The outbreak of war in 1939 brought this process to a halt. Scientists in the US, the United Kingdom and France voluntarily agreed not to publish papers that might help the German scientists in their atom bomb project. The Soviet scientists, though our allies, were also cut off and so had to resort to spying.

Spying activities were part and parcel of the Soviet regime, and an elaborate spying net had been established long before the atom bomb project. These activities were much more effective than, say, the German ones, because of the leftist tendencies of the scientific community in the prewar period, plus the fact that the Soviet Union was our ally during the war. Some scientists felt that the withholding of information was harmful to the Soviet effort in the common fight against Germany. This was probably the motivation of amateurs like Alan Nunn May or Bruno Pontecorvo, as distinct from the professionals, such as Donald Maclean and Kim Philby. Klaus Fuchs is somewhere in between.

The important fact is that the Soviets knew about the UK atom bomb project from the very beginning. The information about the Maud Committee, which was set up in 1940, was provided not by scientists but by someone in the civil service, probably John Cairncross. But later on came the steady supply of secret information delivered by Klaus Fuchs and American spies.

No doubt, Soviet scientists of the calibre of Igor Kurchatov or Yuli Khariton were capable of making the bomb without the aid of spies, but they might have made the sort of mistake that thwarted the German scientists in their project. But by receiving the exact dimensions of Fat Man (the plutonium bomb) from Fuchs, the Soviet scientists were able to detonate their first bomb - an exact replica of the Nagasaki bomb - only four years after Hiroshima. General Leslie Groves, the head of the Manhattan Project, estimated it would take 20 years, and President Harry Truman believed that the Russians would never be able to make the bomb.

The loss of nuclear monopoly, after the first Russian test in 1949, triggered the crash programme to develop the hydrogen bomb in the US; the arms race, that was to rage for 40 years, started in earnest.

In describing the genesis and evolution of the crash programme, Rhodes gives a fascinating account of the step-by-step development of ideas about the Super Project, ending with a very detailed technical description of the first version of the thermonuclear weapon tested at the Eniwetok atoll. Much has been written about these events, but to me the new aspect was the role of Edward Teller. The mention of his name is usually followed by the epithet "the father of the hydrogen bomb", and he is always credited with personally persuading President Truman to start the crash programme, against the strong opposition of Robert Oppenheimer. It comes therefore as a surprise to learn that Teller actually delayed by some years the introduction of the H-bomb, by his insistence on an unworkable concept.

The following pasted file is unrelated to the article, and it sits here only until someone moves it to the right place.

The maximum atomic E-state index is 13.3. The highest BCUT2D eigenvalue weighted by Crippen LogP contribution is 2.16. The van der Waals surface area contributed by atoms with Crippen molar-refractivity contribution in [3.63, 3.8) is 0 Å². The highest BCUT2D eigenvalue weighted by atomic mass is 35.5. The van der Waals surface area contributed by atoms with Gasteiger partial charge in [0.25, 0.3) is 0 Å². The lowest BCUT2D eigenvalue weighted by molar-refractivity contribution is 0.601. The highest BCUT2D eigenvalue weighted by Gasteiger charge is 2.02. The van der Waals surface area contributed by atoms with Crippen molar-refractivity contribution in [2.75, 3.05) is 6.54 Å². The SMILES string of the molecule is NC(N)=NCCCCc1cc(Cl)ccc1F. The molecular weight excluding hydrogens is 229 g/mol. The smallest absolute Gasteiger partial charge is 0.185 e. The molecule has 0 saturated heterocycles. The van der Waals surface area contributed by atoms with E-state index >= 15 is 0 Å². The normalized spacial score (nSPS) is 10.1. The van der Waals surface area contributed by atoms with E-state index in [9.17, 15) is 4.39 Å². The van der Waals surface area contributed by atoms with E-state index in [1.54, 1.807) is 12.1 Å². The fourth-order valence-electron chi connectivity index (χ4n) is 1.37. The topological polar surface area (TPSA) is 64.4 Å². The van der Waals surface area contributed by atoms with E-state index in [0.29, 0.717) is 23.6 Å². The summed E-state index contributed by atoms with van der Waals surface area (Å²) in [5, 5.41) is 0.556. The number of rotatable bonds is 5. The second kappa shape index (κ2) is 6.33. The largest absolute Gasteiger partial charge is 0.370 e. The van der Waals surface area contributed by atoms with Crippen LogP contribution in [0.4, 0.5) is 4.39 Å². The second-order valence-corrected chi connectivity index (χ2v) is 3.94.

Teller is generally disliked, even loathed by a large section of the scientific community. Dark Sun quotes a number of episodes to justify this attitude, the most important being Teller's vendetta against Oppenheimer, culminating in the damning testimony during Oppenheimer's loyalty investigation. But, according to Rhodes, Teller was also disliked by the bomb makers at Los Alamos, for his obdurate stand that resulted in the long delay in developing the H-bomb. Rhodes places much weight on this, claiming that the ugly division in the US political and scientific communities might have been avoided if it were not for Teller's idee fixe. I doubt, however, whether this has made any difference to the really important issue, the nuclear arms race.

Scientists played a vital role in maintaining the momentum of the arms race. This applies to scientists in Los Alamos - distrusted by Teller - as well as to those in the Livermore Laboratory, Teller's child. It equally applies to Soviet scientists in the Chelyabinsk and Arzamas laboratories. As seen by Theodore Taylor, once chief designer of fission bombs at Los Alamos, or by Herbert York, the first director of Livermore, the arms race was often sustained by the addiction that often results when a scientist has the resources to explore and bring into reality completely new technical concepts, whether they are needed or not.

Rhodes tots up the cost of the arms race: four trillion dollars (about Pounds 2500 billion) in the US. Soviet costs were comparable and were decisive in the decline of the Soviet economy: "The expense of the arms race contributed to US decline as well, decline evident in an oppressive national debt, in decaying infrastructure and social and educational neglect."

It is more by good luck than by good management that the nuclear arms race has been brought to a halt before it led to the inevitable end - a nuclear holocaust. But the nuclear powers still cling to the deterrence policy, claiming that the possession of nuclear weapons is essential for national security. There is no evidence to bear out this claim, but it is likely to be taken up by other nations as an excuse for acquiring nuclear weapons.

In concluding his magnum opus, Rhodes says: "As instruments of destruction [nuclear weapons] have long been obsolete." This may be true if it refers to the role of nuclear weapons in enabling any side to win a military conflict, but not as instruments of destruction per se. Nuclear weapons cannot be disinvented: they will forever pose a threat to the continuing existence of the human species. Only the abolition of all war can prevent such a catastrophe.

Joseph Rotblat is president, Pugwash Conferences on Science and World Affairs, and winner of the 1995 Nobel peace prize.

Dark Sun: The Making of the Hydrogen Bomb

Author - Richard Rhodes
ISBN - 0 684 80400 X
Publisher - Simon & Schuster
Price - £20.00
Pages - 731